Having participated in all the meetings of the INCD (1992-1994) and all the meetings of the UNCCD-COP, the CST and the CRIC  in 1994-2006, I was able to collect a lot of interesting books on drought and desertification published in that period.

Book Nr. 05


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Bill Gates launches chicken plan to help Africa poor

Camel, food security and climate change

No doubt, rural chicken is playing pivotal in the socio-economic, socio-cultural and food security chapters of the rural and remote regions of the world. The chicken model for rural micro-development and poverty reduction is always appreciated and accepted globally. Bill Gates has rightly chosen this special small creature to help the rural poor of Africa. I hereby share my experience so for in this field and comment in the ensuing lines.
For several years, I worked with the projects like that (Bill Gates launches chicken plan to help Africa poor) in rural areas of Pakistan, especially Balochistan. I’m the witness of many projects; given livestock heads to the rural poor to achieve the objectives as following.
  • Provision of rich/important sources of food (protein, minerals and vitamins) for the family use, like milk, egg  and meat etc. This part is especially important for the children and women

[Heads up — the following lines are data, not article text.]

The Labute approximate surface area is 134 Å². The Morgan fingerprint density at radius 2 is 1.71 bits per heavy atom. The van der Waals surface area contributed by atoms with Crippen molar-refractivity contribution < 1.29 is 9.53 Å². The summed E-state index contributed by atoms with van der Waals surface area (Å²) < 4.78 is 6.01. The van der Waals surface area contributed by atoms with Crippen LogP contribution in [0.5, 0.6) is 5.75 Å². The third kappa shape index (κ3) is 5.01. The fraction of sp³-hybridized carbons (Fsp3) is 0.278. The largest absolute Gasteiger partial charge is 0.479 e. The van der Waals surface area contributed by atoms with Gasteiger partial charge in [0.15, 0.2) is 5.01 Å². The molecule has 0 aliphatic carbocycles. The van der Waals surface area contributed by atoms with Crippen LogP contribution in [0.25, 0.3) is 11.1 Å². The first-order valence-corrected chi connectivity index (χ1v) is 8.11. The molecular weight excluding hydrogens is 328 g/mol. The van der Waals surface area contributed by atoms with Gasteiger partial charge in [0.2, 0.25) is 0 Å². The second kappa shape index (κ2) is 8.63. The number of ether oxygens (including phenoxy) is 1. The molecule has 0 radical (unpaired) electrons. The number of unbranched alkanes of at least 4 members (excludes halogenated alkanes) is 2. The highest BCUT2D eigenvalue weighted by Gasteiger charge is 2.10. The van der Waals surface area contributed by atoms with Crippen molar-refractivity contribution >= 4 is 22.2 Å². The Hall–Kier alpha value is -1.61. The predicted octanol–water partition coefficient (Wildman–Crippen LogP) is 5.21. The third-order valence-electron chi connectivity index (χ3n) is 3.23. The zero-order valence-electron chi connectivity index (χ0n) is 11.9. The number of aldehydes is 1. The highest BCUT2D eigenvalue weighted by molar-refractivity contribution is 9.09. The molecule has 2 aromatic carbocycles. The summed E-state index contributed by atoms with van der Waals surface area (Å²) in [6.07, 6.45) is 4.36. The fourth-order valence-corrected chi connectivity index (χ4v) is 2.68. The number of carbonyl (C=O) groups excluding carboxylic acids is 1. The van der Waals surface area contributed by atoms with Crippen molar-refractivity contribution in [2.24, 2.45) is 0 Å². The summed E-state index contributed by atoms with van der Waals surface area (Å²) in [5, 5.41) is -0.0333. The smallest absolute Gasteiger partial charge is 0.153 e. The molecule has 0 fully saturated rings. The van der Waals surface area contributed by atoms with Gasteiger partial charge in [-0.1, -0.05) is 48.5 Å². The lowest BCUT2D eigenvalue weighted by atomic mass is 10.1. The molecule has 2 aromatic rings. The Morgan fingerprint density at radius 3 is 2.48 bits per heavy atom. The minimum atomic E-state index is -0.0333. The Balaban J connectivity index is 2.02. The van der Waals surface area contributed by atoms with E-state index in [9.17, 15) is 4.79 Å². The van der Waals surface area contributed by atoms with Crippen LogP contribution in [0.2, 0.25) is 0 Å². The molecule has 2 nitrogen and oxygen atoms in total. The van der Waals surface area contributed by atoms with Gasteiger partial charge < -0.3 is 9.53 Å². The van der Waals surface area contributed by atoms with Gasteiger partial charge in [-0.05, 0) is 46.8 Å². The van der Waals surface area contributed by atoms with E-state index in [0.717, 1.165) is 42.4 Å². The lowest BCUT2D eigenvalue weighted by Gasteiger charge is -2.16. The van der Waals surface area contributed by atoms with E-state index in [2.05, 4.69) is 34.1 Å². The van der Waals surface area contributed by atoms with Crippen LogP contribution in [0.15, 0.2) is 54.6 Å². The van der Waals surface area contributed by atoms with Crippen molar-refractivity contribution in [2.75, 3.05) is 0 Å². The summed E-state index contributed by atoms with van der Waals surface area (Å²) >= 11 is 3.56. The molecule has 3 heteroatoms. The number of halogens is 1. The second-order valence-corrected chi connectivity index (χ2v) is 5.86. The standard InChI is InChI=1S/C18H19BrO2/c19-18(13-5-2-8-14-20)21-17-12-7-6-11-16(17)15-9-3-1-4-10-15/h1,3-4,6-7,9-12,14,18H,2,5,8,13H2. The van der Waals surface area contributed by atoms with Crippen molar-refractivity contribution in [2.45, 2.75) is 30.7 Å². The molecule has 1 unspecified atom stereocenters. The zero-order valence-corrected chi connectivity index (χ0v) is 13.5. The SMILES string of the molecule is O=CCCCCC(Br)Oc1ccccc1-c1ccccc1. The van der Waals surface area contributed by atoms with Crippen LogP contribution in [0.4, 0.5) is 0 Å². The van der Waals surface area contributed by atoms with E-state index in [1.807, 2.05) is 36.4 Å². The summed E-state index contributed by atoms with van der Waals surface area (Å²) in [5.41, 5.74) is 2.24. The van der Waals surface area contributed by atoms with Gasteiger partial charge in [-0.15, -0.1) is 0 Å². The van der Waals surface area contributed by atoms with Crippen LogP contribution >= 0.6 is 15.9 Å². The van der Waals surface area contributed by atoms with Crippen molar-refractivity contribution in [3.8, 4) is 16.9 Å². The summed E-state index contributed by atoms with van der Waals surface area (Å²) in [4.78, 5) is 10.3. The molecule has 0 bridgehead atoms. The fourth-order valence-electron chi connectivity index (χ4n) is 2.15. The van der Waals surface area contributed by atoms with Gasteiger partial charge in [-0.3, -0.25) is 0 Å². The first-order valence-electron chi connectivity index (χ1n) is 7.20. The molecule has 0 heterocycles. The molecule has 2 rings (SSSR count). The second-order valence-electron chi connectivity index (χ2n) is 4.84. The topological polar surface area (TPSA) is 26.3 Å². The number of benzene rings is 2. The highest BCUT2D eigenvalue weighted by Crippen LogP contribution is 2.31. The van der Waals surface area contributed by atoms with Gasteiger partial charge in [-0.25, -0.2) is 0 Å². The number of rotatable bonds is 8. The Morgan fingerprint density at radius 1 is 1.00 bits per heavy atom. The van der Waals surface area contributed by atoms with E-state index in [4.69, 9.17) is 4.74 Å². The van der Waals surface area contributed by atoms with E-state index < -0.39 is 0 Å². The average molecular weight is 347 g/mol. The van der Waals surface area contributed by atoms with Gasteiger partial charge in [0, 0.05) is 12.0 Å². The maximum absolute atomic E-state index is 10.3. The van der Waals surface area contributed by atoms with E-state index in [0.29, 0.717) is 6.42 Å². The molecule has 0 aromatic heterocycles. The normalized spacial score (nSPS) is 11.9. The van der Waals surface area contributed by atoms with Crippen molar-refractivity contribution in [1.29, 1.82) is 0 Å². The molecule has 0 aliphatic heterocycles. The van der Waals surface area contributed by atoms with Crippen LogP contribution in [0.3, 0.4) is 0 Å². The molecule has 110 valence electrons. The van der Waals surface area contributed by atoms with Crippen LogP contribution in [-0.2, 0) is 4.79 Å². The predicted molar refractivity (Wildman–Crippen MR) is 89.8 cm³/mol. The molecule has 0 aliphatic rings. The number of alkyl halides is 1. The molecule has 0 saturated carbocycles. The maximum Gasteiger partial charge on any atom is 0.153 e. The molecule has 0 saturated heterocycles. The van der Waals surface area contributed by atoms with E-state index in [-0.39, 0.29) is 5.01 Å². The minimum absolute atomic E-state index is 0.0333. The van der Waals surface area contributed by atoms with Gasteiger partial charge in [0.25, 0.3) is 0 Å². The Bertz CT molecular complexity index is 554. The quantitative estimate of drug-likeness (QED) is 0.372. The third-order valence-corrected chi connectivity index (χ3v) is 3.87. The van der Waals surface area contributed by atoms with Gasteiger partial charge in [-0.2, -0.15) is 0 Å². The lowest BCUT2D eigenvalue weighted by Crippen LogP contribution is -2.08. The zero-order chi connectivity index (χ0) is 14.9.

• To get rid from…

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Food security under threat

ILRI Clippings

A new science paper, published on Thursday, has warned that plans to fund programmes to boost small-scale agriculture in developing countries with billions of dollars are unlikely to succeed.

This is due to increasing populations, changing environments and “intellectual commitment” to ubiquitous small-scale and mixed farmers who raise both crops and animals.

“In most regions of the world, farming systems are under intense pressure, but the problems are not the same everywhere.

“In the past, farmers have developed the ability to adapt to small changes in terms of weather patterns and access to fertile land and water.

But the rapid rates of change seen in many developing countries today outstrip the capacity of many to adapt,” said Mario Herrero, ILRI Senior scientist and the paper’s lead author.

Read more…(Daily Guide – Ghana)

Related articles:

Food security: Special issue of Science examines obstacles and solutions (ILRI Clippings)